Thursday, June 28, 2007

Reporters' Notebooks

Bridget Wentwork, Newark Star-Ledger: Let the Heisman hype begin. Rutgers junior running back Ray Rice's site, See Ray Run, is up and running.

Mike Hlas, Cedar Rapids Gazette: The Big Ten has badly overreached in an attempt to get its network on cable outlets in Big Ten states. With little more than two months until the season starts, the conference better master the art of compromise. Story is in comments.

Neill Ostrout, Connecticut Post: Notre Dame quarterback Zach Frazer, who expressed a desire to transfer, reportedly has narrowed his choices to Cincinnati and Connecticut. Thanks to Ben Maller.

Brian Davis, Dallas Morning News: Oklahoma coach Bob Stoops got a $150,000 boost in pay. His boss, athletic director Joe Castiglione, who has been mentioned as a possible replacement for outgoing Big 12 commissioner Kevin Weiberg, was given a $30,000 raise.

Ryan Suchomel, Iowa City Press-Citizen: An Iowa fan, who had a football signed by arguably the finest coaching staff in the history of college football, finally got the one signature he was misssing.

Carter Strickland, Atlanta Journal-Constitution: Georgia coach Mark Richt is gushing about his mission to Honduras and says he plans to return.

And here is today's mystery link. Thanks to Joe!

1 comment:

dawizofodds said...


Big Ten's grabby fingers getting slapped

Mike Hlas
Cedar Rapids Gazette

The Big Ten is trying to fill the cable television void left by ‘‘The Sopranos.’’

Not in quality of programming, but in trying to put the squeeze on people.

The conference is trying to pluck $1.10 a month per cable TV subscriber in exchange for the privilege of getting the Big Ten Network in their homes.

Hoping cable TV companies will do the right thing may be a dreamer’s dream. But here’s to the Midwest’s top cable suppliers continuing to shun the conference until it checks in with reality.

That being, the Big Ten Network will have a smidgen of popular programming and far more that’s easily skipped while channel surfing.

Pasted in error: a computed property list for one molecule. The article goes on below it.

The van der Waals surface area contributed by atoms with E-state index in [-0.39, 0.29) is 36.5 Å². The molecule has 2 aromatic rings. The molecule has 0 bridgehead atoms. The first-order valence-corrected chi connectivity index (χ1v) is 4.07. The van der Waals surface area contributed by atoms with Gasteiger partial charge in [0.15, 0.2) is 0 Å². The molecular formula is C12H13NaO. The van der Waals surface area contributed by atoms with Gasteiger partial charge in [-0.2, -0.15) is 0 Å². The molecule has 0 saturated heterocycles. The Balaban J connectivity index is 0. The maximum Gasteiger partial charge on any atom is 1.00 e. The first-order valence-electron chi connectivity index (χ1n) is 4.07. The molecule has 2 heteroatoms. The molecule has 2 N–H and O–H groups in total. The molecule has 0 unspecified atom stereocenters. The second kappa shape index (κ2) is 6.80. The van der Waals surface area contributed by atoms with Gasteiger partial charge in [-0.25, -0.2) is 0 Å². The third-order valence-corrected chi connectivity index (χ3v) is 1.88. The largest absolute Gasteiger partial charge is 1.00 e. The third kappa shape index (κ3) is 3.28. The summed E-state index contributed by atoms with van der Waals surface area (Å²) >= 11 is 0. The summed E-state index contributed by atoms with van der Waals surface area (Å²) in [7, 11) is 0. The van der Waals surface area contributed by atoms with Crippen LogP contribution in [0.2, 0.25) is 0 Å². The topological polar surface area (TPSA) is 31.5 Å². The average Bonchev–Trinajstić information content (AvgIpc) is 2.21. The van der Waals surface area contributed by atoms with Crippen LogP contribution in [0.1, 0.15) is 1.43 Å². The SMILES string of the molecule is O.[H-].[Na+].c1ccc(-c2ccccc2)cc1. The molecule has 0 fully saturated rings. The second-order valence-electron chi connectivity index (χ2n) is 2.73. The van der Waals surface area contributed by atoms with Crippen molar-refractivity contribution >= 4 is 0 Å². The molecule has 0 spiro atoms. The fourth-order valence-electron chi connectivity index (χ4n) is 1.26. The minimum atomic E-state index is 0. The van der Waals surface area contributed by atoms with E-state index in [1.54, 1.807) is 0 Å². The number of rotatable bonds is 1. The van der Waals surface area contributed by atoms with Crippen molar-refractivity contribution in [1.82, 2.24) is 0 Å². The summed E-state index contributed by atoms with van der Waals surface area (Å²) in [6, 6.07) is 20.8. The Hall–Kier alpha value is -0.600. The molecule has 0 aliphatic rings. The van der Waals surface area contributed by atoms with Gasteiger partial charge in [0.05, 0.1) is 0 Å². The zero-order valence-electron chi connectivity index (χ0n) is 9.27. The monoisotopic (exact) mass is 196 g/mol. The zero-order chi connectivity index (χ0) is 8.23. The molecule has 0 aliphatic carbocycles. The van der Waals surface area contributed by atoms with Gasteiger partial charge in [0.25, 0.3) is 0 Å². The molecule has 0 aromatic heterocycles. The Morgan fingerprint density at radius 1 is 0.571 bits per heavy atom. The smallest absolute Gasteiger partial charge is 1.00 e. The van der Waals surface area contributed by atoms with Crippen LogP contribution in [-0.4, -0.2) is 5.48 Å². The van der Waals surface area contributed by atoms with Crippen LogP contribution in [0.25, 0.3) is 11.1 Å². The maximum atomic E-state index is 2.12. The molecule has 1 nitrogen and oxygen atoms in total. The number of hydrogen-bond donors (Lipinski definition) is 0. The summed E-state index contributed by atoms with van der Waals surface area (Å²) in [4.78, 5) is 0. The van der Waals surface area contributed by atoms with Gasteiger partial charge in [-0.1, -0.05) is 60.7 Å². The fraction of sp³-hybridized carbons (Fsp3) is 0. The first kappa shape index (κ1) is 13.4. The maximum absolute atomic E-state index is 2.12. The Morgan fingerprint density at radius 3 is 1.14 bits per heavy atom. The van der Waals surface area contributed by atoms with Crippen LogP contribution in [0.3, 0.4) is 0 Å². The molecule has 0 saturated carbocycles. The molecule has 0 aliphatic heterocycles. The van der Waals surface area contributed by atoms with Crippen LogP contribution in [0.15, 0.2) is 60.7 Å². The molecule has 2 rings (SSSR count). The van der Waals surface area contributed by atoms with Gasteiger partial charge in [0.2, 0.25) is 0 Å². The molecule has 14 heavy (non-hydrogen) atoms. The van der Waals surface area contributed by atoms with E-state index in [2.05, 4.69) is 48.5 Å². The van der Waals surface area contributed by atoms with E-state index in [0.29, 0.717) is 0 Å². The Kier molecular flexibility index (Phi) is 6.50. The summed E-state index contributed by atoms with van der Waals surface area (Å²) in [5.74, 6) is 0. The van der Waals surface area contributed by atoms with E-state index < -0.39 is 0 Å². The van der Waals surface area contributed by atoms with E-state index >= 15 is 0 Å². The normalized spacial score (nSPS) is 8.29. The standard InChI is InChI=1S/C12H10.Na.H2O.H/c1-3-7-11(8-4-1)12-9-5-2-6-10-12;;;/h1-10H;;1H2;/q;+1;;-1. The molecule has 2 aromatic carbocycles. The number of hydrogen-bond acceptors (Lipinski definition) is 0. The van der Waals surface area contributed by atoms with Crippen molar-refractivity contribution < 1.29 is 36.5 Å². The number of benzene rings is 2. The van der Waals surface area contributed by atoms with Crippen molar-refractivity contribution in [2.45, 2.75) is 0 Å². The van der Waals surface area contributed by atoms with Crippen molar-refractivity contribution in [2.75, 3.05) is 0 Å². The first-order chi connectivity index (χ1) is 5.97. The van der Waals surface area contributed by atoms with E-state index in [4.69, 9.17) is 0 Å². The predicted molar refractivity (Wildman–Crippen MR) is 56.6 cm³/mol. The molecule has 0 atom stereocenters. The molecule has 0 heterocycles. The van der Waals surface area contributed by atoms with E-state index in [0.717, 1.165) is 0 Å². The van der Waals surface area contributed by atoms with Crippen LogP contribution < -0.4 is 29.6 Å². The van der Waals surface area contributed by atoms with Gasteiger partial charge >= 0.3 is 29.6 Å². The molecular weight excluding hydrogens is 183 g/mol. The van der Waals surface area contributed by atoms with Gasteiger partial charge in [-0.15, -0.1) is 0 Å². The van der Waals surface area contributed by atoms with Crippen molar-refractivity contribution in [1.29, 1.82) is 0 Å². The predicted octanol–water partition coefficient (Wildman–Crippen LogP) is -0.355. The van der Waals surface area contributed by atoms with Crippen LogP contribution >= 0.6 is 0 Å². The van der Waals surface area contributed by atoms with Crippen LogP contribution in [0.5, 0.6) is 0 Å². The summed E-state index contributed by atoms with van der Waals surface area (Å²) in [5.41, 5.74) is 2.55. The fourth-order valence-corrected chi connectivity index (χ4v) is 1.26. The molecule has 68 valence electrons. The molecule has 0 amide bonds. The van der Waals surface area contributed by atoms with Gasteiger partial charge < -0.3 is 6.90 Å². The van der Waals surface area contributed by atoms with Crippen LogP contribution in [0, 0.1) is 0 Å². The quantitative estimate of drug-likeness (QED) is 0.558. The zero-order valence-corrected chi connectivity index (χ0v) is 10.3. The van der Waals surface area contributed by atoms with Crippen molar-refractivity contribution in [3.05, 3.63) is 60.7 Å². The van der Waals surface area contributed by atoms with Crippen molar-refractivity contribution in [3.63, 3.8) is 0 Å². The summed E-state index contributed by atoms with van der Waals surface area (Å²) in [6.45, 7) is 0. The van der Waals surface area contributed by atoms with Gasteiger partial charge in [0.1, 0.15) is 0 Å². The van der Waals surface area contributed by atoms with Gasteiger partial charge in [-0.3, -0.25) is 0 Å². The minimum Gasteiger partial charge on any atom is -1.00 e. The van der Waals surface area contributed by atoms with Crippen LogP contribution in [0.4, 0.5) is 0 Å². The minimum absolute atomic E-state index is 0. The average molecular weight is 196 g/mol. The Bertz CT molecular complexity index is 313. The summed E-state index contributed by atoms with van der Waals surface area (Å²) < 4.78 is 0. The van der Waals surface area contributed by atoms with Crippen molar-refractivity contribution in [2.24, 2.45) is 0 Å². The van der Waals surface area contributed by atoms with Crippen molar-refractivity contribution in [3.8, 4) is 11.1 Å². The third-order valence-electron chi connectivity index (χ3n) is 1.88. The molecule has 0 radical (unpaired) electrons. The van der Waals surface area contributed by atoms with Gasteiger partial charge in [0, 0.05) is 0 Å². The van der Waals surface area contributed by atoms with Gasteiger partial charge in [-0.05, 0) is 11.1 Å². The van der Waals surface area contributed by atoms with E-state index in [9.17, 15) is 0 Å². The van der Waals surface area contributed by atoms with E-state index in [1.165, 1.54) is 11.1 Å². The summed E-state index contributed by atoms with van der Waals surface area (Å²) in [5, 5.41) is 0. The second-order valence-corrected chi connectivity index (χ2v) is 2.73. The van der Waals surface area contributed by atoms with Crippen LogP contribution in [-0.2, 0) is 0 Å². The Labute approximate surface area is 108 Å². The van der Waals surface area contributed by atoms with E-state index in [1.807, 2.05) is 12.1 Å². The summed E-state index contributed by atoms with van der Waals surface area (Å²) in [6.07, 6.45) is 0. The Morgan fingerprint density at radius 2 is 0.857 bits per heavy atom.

Football and men’s basketball will be the network’s selling points, and not many of the football games will be enticing as long as the league puts its best matchups on ABC and the various ESPNs.

A few Iowa football games and probably several Hawkeye men’s basketball games will probably be offered on the BTN this year and in years to come. The Sept. 8 Syracuse-Iowa football game is one.

I’d never suggest anyone buy a satellite dish, since urging people to watch more television doesn’t seem all that socially responsible. But that may be the way you really avid Hawkeye fans will want to go, since the BTN is hooked up with DirecTV.

Or, you could just live without seeing a game here and there. I know, I know, that’s crazy talk.

Casual fans, however, will find the BTN fairly irrelevant. True, Michigan, Ohio State and Penn State will have their season-opening football games on the BTN.

But the opponents are Appalachian State, Youngstown State and Florida International, respectively.

When good Big Ten teams play other good teams, you’ll find them on ABC or ESPN.

Last week, Big Ten Commissioner Jim Delany ripped a Comcast honcho for daring to use the term ‘‘second-tier’’ regarding much of what the BTN would be airing.

Delany was right. Lots of it will be third-tier and fourthtier. There’s a reason why nearly everything but football and basketball are called nonrevenue college sports. It’s because people don’t pay to attend them. Which means they also won’t watch them on TV. Last week, the Big Ten announced the BTN will become the first national network to commit to ‘‘event equality’’ for men’s and women’s sports on all network-controlled media within the first three years of launch.

In a fair world, that would be wonderful. In the real world, that makes it a tough sell.

Comcast put out a one-page memo to media entitled ‘‘Get The Real Facts About the Big Ten Network”.

‘‘Fans’ loyalties are to their schools, NOT to other teams in the Big Ten conference. . . . Indiana basketball fans don’t want to pay to watch Iowa volleyball, but the Big Ten wants everyone to pay for their new Network. . . . Outside the Big Ten markets, this niche channel will not have widespread interest — fans of teams in other cities don’t want to pay to watch the University of Iowa’s volleyball games.’’

Delany took great umbrage, saying ‘‘In the Midwest, when you’re talking about a women’s sports team, you talk about them with respect. They’re not second tier. . . . To the extent that those remarks were intended to denigrate institutions or teams or, in particular the women’s volleyball team at Iowa, I think they ought to be rethought. I think if clarifications are necessary, that’s fine. And really, if they were intended to denigrate, there ought to be an apology.

‘‘I don’t think by any stretch of the imagination it’s a niche network.’’

Think again, Commish.

Comcast serves 5.7 million homes in five Big Ten states. Its executive vice president, David Cohen, responded to Delany’s remarks with nothing resembling an apology.

Cohen repeated his claim that the Big Ten’s top games would go to ABC and ESPN, saying his company wouldn’t force ‘‘a burdensome Big Ten tax’’ on its customers. Good for him.

The Big Ten has badly overreached on this deal. With little more than two months until its football season starts, it better master the art compromise. Otherwise, it will have a no-tier network.